Ankara revisited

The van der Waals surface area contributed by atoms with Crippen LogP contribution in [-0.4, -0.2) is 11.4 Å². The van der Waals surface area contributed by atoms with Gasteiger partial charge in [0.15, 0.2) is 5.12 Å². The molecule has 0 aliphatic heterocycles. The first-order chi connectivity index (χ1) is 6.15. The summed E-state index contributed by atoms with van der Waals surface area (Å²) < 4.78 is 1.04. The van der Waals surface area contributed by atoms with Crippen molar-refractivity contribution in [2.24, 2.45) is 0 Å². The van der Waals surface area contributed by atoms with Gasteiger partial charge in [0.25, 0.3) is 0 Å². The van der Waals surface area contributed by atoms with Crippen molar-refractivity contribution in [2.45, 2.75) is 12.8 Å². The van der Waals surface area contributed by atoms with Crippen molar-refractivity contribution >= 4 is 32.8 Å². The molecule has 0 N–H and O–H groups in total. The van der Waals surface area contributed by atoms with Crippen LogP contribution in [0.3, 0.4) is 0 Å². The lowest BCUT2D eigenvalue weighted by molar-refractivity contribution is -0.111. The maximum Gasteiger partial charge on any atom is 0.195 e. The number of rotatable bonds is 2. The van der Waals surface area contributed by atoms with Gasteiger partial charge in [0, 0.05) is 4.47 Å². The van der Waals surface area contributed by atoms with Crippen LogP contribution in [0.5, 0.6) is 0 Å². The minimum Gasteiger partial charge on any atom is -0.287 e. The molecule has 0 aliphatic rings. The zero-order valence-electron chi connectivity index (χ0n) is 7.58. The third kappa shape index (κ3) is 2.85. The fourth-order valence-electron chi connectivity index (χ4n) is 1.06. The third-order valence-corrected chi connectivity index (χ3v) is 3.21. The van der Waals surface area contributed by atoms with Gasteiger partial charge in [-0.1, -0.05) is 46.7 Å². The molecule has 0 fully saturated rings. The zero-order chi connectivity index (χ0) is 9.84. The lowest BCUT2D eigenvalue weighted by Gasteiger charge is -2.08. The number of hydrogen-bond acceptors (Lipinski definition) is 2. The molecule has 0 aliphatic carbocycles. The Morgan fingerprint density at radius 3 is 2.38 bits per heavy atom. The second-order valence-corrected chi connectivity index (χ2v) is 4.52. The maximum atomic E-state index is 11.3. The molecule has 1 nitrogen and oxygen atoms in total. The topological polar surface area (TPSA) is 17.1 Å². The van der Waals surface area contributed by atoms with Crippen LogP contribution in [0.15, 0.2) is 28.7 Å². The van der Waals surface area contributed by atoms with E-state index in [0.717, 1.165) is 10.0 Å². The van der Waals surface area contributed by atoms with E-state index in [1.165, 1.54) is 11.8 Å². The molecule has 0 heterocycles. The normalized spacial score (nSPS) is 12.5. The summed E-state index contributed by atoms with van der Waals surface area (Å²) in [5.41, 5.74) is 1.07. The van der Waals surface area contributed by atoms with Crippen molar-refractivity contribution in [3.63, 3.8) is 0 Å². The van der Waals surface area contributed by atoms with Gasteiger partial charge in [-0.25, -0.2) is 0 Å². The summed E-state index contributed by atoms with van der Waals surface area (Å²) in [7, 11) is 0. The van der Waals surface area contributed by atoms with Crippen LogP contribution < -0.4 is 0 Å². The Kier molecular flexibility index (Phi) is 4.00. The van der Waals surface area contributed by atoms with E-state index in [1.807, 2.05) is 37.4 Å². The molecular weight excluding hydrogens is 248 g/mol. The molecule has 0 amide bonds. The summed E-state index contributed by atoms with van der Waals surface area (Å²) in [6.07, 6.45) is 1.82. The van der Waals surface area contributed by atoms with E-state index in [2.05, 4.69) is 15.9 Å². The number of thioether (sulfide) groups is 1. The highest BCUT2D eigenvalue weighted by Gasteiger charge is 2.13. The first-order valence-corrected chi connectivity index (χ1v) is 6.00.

Ankara is standing at one of the most crucial crossroads in its modern history. To be sure, Turkey is already in the EU waiting-room, has a robust growth rate, and has made huge strides toward modernizing its industrial sector and democratizing its political system so as to meet European Union standards for membership. Even so, serious problems remain. The Islamic-leaning government under Prime Minister Recep Tayyip Erdogan is not providing the needed stability, millions of people live under the poverty line, anti-Western sentiment is growing, the nationalists are getting stronger, and the PKK, the Kurdish separatist rebels, have declared an end to the ceasefire. The Turkish government is bracing for the opening of EU membership negotiations on October 3, aware of growing resistance in France, Germany and other nations to allowing Ankara into the European club. In response, Washington and London are mulling joint efforts to improve Ankara’s prospects with the help of a circle of existing members. The Greek government believes that it is in the national interest to be part of any pro-Turkey alliance. The government has decided that Prime Minister Costas Karamanlis should visit the Turkish capital, probably next month. The decision was taken during a cordial meeting between the two leaders in the Evros region last week. Karamanlis will be the first Greek premier to make an official visit to Ankara since 1959, when the late Constantine Karamanlis, then-premier and uncle of the current PM, traveled to Turkey’s capital. Athens must do everything to prepare for Karamanlis’s visit. Erdogan should be pleased with its timing, coming on the eve of the EU talks. Even so, the Greek premier’s trip must also bring some tangible political results. Otherwise the government will be open to criticism from voters and political circles. The decision to back Ankara’s EU aspirations is part of the Greek government’s long-term strategy, which also dictates that bilateral disputes can and must be shelved. But what is the point of making an official visit to Ankara, the first in 46 years, if it gets reduced to a discussion of low-level issues? Only Greek policymakers can answer that question. Turkey has been eager for EU membership talks to begin, but has not backed down on the casus belli with respect to Greek territorial waters and has shown no intention of abandoning its intransigence on Greek-Turkish issues – notably the reopening of the Greek Orthodox Theological School in Halki. Rather, Ankara has violated the summer moratorium on military exercises in the Aegean, has repeatedly sent Turkish fighter jets into Greek air space, and used aircraft to shoot photos of Greek units on maneuvers in the eastern Aegean.

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